Belles on Location

Oaxaca, Mexico | How to Make Lifelong Friends With Locals

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A friend of mine came to visit me from the U.S. while I was living in Puerto Escondido, Oaxaca, on the Pacific coast of Mexico, about 9 hours south of Acapulco. As we strolled the streets looking on our way to my favorite casual dining spot, EL Cafecito someone I knew by name stopped us every couple of hundred feet. Each time we stopped to chat with a friend the conversation lasted several minutes. Finally, my visitor interrupted me mid-conversation, “Melanie, I’m starving, can we just get to the restaurant please!”

This leads me to tip number one. The best way to make friends with the locals is to SLOW DOWN. To be in a hurry is a sure way to maintain your distance from the local culture. In Mexico, everything is slower, especially in the hotter beach climates. So my first tip to making friends in Oaxaca is to give yourself extra time and drop expectations about time frames. Mexicans love to use the word “ahorita” which technically means “In a few minutes” but actually could mean hours, days or never!

(This photo was taken on a random side trip to a random overlook I hadn’t planned to go to. But relaxing and being on Mexican time meant having a great time with new friends!)

Very much related is my second tip to making friends with the locals in Mexico is to SIT DOWN. It doesn’t matter if you are at someone’s house or a place of business, taking a seat is a sign that you would like to have a friendly conversation. One day I was wandering around lost during the hottest part of the day. I stopped to ask for directions from a man lounging in a hammock in his front yard. Before giving me directions he invited me to come lay in his spare hammock and tell me a thing or two about myself.

This is quite normal. This can be frustrating if you are in a hurry so refer back to tip number one, slow down. Look for a hammock to relax in or a stack of white plastic chairs. Hammocks are a bit like couches, they function as relaxation areas for both guests and residents. Don’t be afraid to lay back and pick your feet up. Even when shopping at small stores and shops, if you see a chair or hammock, sit down for a couple of minutes and strike up a conversation with whoever might be around.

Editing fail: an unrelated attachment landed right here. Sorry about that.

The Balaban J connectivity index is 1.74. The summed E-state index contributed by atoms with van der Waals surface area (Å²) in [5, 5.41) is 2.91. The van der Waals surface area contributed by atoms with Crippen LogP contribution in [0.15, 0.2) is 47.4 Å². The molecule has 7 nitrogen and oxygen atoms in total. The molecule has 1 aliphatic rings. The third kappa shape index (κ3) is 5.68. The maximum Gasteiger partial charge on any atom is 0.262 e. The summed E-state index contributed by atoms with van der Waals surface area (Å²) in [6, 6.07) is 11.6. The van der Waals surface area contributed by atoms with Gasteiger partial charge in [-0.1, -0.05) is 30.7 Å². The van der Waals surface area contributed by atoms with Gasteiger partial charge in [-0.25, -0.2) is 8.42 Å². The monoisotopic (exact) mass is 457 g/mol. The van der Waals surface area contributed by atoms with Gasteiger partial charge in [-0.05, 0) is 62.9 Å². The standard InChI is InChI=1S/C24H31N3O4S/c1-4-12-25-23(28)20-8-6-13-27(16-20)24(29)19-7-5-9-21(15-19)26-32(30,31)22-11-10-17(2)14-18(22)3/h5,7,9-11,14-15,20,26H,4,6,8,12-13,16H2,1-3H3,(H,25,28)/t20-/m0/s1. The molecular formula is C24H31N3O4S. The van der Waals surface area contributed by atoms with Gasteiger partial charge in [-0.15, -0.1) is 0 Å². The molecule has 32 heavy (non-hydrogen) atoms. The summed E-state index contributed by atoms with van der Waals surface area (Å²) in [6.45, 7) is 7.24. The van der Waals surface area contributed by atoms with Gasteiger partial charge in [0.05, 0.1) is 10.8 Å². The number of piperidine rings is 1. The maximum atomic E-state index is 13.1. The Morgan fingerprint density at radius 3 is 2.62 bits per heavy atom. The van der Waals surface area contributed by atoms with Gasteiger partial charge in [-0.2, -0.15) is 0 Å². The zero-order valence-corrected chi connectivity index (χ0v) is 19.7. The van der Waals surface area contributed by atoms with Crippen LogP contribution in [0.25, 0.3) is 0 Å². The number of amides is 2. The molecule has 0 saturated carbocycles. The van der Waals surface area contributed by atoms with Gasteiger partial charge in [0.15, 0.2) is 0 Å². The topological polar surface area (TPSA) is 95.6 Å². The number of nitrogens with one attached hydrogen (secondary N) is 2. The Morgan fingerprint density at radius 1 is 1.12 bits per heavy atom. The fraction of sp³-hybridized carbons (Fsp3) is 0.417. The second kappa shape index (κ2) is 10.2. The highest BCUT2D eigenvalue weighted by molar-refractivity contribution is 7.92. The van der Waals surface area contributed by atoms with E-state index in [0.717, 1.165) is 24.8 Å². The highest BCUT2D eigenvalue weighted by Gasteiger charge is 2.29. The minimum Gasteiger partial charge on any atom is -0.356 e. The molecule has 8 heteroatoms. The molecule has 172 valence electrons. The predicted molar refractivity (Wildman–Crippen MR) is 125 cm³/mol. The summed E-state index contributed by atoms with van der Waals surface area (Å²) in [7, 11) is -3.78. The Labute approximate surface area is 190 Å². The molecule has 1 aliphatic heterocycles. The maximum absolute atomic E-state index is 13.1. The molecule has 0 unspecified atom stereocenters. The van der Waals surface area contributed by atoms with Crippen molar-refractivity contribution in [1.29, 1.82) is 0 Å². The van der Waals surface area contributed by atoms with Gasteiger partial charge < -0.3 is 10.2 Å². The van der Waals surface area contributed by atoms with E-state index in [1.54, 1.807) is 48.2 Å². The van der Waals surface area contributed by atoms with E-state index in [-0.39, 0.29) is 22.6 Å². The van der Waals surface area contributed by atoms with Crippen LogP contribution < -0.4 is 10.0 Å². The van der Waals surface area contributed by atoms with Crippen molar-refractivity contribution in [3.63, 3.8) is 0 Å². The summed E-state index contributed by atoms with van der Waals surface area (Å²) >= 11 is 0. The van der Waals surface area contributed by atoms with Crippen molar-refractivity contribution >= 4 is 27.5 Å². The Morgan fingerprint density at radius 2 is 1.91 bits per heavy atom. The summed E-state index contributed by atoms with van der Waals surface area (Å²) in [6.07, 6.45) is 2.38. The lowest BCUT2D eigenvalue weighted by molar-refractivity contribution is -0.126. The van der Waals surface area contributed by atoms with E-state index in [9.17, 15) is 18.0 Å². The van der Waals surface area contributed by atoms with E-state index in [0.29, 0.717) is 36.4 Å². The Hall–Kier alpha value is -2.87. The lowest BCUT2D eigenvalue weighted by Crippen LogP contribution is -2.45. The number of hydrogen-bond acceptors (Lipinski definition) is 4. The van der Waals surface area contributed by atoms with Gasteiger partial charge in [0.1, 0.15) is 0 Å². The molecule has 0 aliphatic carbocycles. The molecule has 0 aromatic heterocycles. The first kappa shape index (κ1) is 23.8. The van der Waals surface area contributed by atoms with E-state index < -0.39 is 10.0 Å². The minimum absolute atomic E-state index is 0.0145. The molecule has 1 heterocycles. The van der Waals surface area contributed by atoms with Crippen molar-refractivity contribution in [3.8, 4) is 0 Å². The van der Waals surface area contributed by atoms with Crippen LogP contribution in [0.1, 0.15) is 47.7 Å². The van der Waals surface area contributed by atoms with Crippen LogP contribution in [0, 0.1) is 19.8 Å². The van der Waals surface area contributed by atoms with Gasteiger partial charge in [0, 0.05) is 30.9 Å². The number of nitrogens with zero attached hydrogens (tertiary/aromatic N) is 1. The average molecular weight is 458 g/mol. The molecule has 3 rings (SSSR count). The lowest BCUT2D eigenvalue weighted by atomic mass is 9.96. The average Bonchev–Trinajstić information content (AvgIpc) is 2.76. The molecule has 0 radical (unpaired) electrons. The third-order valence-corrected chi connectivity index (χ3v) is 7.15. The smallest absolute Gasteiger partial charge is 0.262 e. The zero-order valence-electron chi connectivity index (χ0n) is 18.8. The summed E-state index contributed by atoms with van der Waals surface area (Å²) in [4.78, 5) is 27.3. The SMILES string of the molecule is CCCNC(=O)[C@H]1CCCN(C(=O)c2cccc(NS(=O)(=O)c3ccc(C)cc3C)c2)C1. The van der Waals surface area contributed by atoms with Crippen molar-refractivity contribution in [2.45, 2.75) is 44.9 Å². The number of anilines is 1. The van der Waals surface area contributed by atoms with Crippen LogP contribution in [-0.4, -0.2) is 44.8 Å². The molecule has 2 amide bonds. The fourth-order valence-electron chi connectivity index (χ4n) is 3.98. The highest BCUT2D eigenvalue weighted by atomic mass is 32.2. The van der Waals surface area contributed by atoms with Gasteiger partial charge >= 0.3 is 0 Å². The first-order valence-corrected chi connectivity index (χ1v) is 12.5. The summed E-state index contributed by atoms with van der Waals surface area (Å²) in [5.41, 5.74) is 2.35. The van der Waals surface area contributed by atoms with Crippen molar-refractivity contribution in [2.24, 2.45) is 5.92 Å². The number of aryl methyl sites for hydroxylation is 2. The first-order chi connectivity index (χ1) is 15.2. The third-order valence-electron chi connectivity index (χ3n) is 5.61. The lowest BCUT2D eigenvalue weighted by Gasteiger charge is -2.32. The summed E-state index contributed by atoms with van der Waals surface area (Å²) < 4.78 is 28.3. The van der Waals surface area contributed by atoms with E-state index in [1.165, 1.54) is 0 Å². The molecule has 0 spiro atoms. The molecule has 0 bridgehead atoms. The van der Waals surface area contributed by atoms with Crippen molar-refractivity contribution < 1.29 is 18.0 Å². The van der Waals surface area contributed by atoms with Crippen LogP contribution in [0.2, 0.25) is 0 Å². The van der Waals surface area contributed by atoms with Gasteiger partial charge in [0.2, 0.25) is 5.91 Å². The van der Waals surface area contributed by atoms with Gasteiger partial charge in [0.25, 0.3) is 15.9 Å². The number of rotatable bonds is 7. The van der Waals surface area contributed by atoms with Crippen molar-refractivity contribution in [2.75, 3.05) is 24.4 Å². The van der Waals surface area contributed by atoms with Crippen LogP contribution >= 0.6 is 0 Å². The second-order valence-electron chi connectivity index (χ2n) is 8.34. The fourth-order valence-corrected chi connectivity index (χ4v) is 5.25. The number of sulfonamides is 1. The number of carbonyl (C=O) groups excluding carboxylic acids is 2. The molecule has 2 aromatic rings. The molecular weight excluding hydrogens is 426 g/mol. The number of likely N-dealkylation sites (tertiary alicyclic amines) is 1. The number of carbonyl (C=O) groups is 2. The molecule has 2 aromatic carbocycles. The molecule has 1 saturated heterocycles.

A local climbs a tree to grab coconuts for my friends and me when we stopped by to say hello

Once you’ve slowed down and sat down, then STAY A WHILE. After 8 days of camping on the beach, I was eager to get to a hotel with a shower and AC. There was a hotel I had my eye on in Salina Cruz, Las Palmas, for about $25 per night. On the way to the hotel, my Mexican friend wanted to stop to say hello to his cousin. It was around 3 pm when we arrived at the cousin’s house. After sitting down for an hour of chit chat I was getting hungry and also eager for a nice comfy hotel room. I mentioned to my friend I’d like to go and that I was hungry.

His cousin instantly went to work in the kitchen. After another hour, when we had finished eating, I mentioned again I was ready to go, that I would like to get to the laundry facilities before they closed. The cousin once again lept into action collecting my laundry and putting it into their washing machine. Still an hour later when the laundry was done I mentioned I’d like to get on the road before dark since I don’t feel safe driving at night. When the cousin suggested he had plenty of hammocks and cots for all of us, I started to get agitated. The cousin looked at me and asked, “Are you in a hurry?” That is when I knew I would not be reaching my destination that evening!